MILWAUKEE (AP) — Wisconsin farmers earned an estimated $3.75 billion last year, their second most profitable ever, thanks in large part to strong dairy and livestock sales, University of Wisconsin economists reported Wednesday.
Farm profit was $550 million more than in 2012 and close to the record $3.8 billion earned in 2011, according to the Status of Wisconsin Agriculture, 2014.
Much of the boost came from a record $5.6 billion in dairy sales, which were helped by high milk prices and an increase in production. The report's authors warned that farmers were likely to see less revenue this year as milk prices drop with increased production in the U.S., Europe and New Zealand.
Still, Wisconsin's farms are in good shape, according to the annual report produced by UW-Madison and UW-Extension.
"We've had three years in a row of very attractive net farm incomes," Ed Jesse, a University of Wisconsin-Madison agricultural economist and co-author of the report, said in a statement.
The value of farmland and other assets has been increasing, while farm debt declined 7 percent last year.
Dairy sales totaled about $400 million more in 2013 than in 2012 and 2011, when they were roughly the same. The report did not provide an estimate of dairy profits, which are sales minus costs.
However, dairy farmers who graze their animals or grow their own feed likely did better than farmers who buy feed, as prices for forage remained high following the 2012 drought, the report said. Wisconsin dairy farmers, in general, are more likely to raise their own feed than those in western states.
Wisconsin milk production increased to 27.7 billion pounds last year, a 1.7 percent increase from 2012.
A special section of the report detailed the turnaround in Wisconsin's dairy industry, which lost farms and cows during the late 1980s and 1990s.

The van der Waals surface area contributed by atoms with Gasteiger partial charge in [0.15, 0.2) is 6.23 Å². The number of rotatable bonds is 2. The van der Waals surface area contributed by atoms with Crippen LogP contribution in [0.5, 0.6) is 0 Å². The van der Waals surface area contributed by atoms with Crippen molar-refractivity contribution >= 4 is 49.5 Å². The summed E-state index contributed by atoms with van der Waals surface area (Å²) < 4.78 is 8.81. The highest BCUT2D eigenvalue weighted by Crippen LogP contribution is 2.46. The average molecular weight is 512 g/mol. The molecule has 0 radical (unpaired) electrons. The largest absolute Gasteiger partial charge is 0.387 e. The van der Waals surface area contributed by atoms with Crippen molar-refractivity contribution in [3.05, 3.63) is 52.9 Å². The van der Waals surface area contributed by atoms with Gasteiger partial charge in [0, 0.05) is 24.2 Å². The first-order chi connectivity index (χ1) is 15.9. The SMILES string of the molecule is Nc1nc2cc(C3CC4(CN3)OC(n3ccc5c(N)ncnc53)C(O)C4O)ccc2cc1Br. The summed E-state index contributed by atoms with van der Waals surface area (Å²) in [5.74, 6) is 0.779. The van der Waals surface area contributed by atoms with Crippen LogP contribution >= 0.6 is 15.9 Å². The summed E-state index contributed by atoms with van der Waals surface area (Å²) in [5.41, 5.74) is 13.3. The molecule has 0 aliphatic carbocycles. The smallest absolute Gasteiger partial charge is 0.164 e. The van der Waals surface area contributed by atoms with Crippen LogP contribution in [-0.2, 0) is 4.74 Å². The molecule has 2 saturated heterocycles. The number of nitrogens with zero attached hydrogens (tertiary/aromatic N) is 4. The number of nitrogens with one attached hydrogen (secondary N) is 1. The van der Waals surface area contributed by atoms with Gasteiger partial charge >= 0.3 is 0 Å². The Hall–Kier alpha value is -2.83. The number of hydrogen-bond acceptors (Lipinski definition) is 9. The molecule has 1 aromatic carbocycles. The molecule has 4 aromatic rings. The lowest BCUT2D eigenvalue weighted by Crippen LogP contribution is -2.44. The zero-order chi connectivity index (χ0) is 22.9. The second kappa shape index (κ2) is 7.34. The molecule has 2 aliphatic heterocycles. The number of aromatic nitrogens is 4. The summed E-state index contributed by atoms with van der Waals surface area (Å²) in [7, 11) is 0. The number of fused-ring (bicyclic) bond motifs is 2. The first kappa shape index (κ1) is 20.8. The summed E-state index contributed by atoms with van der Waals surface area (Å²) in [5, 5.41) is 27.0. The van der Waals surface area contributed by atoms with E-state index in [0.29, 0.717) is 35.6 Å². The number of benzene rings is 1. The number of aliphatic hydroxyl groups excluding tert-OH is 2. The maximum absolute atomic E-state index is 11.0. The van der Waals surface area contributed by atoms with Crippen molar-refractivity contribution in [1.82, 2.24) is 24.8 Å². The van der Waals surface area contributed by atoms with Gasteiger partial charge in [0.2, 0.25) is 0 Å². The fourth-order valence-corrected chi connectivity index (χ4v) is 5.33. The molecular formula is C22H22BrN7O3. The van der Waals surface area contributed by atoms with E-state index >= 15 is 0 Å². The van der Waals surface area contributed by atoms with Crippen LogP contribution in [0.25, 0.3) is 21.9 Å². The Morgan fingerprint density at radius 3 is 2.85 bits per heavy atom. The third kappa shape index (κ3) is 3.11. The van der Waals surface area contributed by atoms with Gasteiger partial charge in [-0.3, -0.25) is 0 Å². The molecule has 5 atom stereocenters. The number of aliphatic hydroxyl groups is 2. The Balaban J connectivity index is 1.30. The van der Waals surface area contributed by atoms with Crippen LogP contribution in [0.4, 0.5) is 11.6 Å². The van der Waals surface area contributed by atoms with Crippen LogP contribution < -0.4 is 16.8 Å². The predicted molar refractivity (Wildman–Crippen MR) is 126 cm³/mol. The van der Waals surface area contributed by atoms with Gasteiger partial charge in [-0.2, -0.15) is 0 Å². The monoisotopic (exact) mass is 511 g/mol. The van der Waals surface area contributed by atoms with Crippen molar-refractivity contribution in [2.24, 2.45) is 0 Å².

The state's dairy herd bottomed out in 2005 at about 1.2 million cows. Less than 40,000 cows have been added since then, but the report emphasized that stability in numbers was a significant improvement from the losses seen in previous decades.
It noted that profitability in the dairy industry has come from changes in animal care, feed and housing that increased productivity. Each cow in Wisconsin produces more milk than it would have five or 10 years ago.
Wisconsin's other livestock farmers also did well in 2013. Sales of meat animals, such as grass-fed beef, grew 2 percent to $1.45 billion, while poultry and egg sales increased 7 percent to $500 million. Sales of other livestock, such as dairy goats, also grew 7 percent to $430 million.
The value of Wisconsin's corn crop dropped nearly $200 million in 2013, after farmers reaped high prices on a smaller supply during the 2012 drought. Feed crop sales, which are mostly corn, totaled $2.1 billion last year.
Wisconsin vegetable growers saw a more than 25 percent increase in sales, from just over $370 million in 2012 to $470 million last year. Potatoes, snap beans and sweet corn are among the state's top vegetable crops. Sweet corn consumption has been increasing as processors shift from canning to freezing corn.